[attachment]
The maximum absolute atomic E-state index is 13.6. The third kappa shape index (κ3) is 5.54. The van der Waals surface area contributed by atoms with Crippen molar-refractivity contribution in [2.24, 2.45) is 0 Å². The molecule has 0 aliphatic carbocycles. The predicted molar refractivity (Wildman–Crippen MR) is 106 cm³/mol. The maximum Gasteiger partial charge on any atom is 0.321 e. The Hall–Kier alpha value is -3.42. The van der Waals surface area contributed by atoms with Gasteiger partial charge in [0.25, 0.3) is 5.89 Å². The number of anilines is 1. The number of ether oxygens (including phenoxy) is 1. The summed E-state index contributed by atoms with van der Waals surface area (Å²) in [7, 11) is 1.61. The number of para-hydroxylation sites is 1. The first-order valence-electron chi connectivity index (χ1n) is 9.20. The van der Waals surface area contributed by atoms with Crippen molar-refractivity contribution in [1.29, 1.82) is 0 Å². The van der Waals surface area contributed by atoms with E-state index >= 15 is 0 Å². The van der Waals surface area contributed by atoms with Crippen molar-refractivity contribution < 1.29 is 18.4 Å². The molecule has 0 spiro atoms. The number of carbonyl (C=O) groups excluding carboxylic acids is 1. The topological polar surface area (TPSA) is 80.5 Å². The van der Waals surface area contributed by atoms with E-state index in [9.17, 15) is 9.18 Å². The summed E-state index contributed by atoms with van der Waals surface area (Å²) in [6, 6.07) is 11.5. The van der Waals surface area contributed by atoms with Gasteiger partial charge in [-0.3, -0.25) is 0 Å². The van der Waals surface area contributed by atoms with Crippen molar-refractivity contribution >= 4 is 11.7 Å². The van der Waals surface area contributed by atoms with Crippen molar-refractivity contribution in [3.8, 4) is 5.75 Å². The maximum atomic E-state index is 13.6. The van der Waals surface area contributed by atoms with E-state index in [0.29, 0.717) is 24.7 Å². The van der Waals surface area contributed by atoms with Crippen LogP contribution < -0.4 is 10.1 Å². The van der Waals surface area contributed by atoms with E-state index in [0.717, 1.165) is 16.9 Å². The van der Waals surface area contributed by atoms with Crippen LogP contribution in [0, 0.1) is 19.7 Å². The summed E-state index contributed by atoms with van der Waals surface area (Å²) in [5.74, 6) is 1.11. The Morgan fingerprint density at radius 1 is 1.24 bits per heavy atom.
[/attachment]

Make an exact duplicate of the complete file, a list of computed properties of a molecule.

The maximum absolute atomic E-state index is 13.6. The third kappa shape index (κ3) is 5.54. The van der Waals surface area contributed by atoms with Crippen molar-refractivity contribution in [2.24, 2.45) is 0 Å². The molecule has 0 aliphatic carbocycles. The predicted molar refractivity (Wildman–Crippen MR) is 106 cm³/mol. The maximum Gasteiger partial charge on any atom is 0.321 e. The Hall–Kier alpha value is -3.42. The van der Waals surface area contributed by atoms with Gasteiger partial charge in [0.25, 0.3) is 5.89 Å². The number of anilines is 1. The number of ether oxygens (including phenoxy) is 1. The summed E-state index contributed by atoms with van der Waals surface area (Å²) in [7, 11) is 1.61. The number of para-hydroxylation sites is 1. The first-order valence-electron chi connectivity index (χ1n) is 9.20. The van der Waals surface area contributed by atoms with Crippen molar-refractivity contribution in [1.29, 1.82) is 0 Å². The van der Waals surface area contributed by atoms with E-state index >= 15 is 0 Å². The van der Waals surface area contributed by atoms with Crippen molar-refractivity contribution < 1.29 is 18.4 Å². The molecule has 0 spiro atoms. The number of carbonyl (C=O) groups excluding carboxylic acids is 1. The topological polar surface area (TPSA) is 80.5 Å². The van der Waals surface area contributed by atoms with E-state index in [9.17, 15) is 9.18 Å². The summed E-state index contributed by atoms with van der Waals surface area (Å²) in [6, 6.07) is 11.5. The van der Waals surface area contributed by atoms with Gasteiger partial charge in [-0.3, -0.25) is 0 Å². The van der Waals surface area contributed by atoms with Crippen molar-refractivity contribution >= 4 is 11.7 Å². The van der Waals surface area contributed by atoms with Crippen molar-refractivity contribution in [3.8, 4) is 5.75 Å². The maximum atomic E-state index is 13.6. The van der Waals surface area contributed by atoms with E-state index in [0.29, 0.717) is 24.7 Å². The van der Waals surface area contributed by atoms with Crippen LogP contribution < -0.4 is 10.1 Å². The van der Waals surface area contributed by atoms with E-state index in [0.717, 1.165) is 16.9 Å². The van der Waals surface area contributed by atoms with Crippen LogP contribution in [0, 0.1) is 19.7 Å². The summed E-state index contributed by atoms with van der Waals surface area (Å²) in [5.74, 6) is 1.11. The Morgan fingerprint density at radius 1 is 1.24 bits per heavy atom.